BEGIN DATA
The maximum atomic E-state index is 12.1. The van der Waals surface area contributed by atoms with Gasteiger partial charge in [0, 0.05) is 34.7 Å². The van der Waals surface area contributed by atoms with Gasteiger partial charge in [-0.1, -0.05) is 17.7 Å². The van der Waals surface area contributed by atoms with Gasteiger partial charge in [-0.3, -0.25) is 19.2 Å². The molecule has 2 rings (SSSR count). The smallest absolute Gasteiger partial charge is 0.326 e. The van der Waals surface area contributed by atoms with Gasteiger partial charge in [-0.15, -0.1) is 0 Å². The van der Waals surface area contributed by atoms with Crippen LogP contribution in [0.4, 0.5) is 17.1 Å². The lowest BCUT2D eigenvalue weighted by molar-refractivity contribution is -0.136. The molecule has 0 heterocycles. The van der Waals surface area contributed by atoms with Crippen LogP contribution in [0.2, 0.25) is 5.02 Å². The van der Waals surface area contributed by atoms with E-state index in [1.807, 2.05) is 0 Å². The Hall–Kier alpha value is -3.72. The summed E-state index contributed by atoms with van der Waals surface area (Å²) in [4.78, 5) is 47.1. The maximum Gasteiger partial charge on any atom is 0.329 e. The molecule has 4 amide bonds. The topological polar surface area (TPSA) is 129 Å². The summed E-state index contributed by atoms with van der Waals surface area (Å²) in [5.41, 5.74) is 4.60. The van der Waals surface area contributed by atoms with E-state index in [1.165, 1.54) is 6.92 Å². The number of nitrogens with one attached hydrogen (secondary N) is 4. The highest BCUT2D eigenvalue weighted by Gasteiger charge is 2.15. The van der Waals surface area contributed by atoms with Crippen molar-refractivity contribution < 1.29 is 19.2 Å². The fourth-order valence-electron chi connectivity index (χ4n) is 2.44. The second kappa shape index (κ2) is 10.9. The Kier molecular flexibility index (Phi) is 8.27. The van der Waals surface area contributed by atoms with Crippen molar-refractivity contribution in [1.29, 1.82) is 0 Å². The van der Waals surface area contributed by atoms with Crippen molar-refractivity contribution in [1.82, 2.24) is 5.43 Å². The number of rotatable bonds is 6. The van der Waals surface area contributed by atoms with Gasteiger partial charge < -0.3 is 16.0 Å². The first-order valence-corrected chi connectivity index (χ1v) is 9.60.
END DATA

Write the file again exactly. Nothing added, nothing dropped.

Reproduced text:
The maximum atomic E-state index is 12.1. The van der Waals surface area contributed by atoms with Gasteiger partial charge in [0, 0.05) is 34.7 Å². The van der Waals surface area contributed by atoms with Gasteiger partial charge in [-0.1, -0.05) is 17.7 Å². The van der Waals surface area contributed by atoms with Gasteiger partial charge in [-0.3, -0.25) is 19.2 Å². The molecule has 2 rings (SSSR count). The smallest absolute Gasteiger partial charge is 0.326 e. The van der Waals surface area contributed by atoms with Gasteiger partial charge in [-0.15, -0.1) is 0 Å². The van der Waals surface area contributed by atoms with Crippen LogP contribution in [0.4, 0.5) is 17.1 Å². The lowest BCUT2D eigenvalue weighted by molar-refractivity contribution is -0.136. The molecule has 0 heterocycles. The van der Waals surface area contributed by atoms with Crippen LogP contribution in [0.2, 0.25) is 5.02 Å². The van der Waals surface area contributed by atoms with E-state index in [1.807, 2.05) is 0 Å². The Hall–Kier alpha value is -3.72. The summed E-state index contributed by atoms with van der Waals surface area (Å²) in [4.78, 5) is 47.1. The maximum Gasteiger partial charge on any atom is 0.329 e. The molecule has 4 amide bonds. The topological polar surface area (TPSA) is 129 Å². The summed E-state index contributed by atoms with van der Waals surface area (Å²) in [5.41, 5.74) is 4.60. The van der Waals surface area contributed by atoms with E-state index in [1.165, 1.54) is 6.92 Å². The number of nitrogens with one attached hydrogen (secondary N) is 4. The highest BCUT2D eigenvalue weighted by Gasteiger charge is 2.15. The van der Waals surface area contributed by atoms with Crippen molar-refractivity contribution < 1.29 is 19.2 Å². The fourth-order valence-electron chi connectivity index (χ4n) is 2.44. The second kappa shape index (κ2) is 10.9. The Kier molecular flexibility index (Phi) is 8.27. The van der Waals surface area contributed by atoms with Crippen molar-refractivity contribution in [1.29, 1.82) is 0 Å². The van der Waals surface area contributed by atoms with Crippen molar-refractivity contribution in [1.82, 2.24) is 5.43 Å². The number of rotatable bonds is 6. The van der Waals surface area contributed by atoms with Gasteiger partial charge < -0.3 is 16.0 Å². The first-order valence-corrected chi connectivity index (χ1v) is 9.60.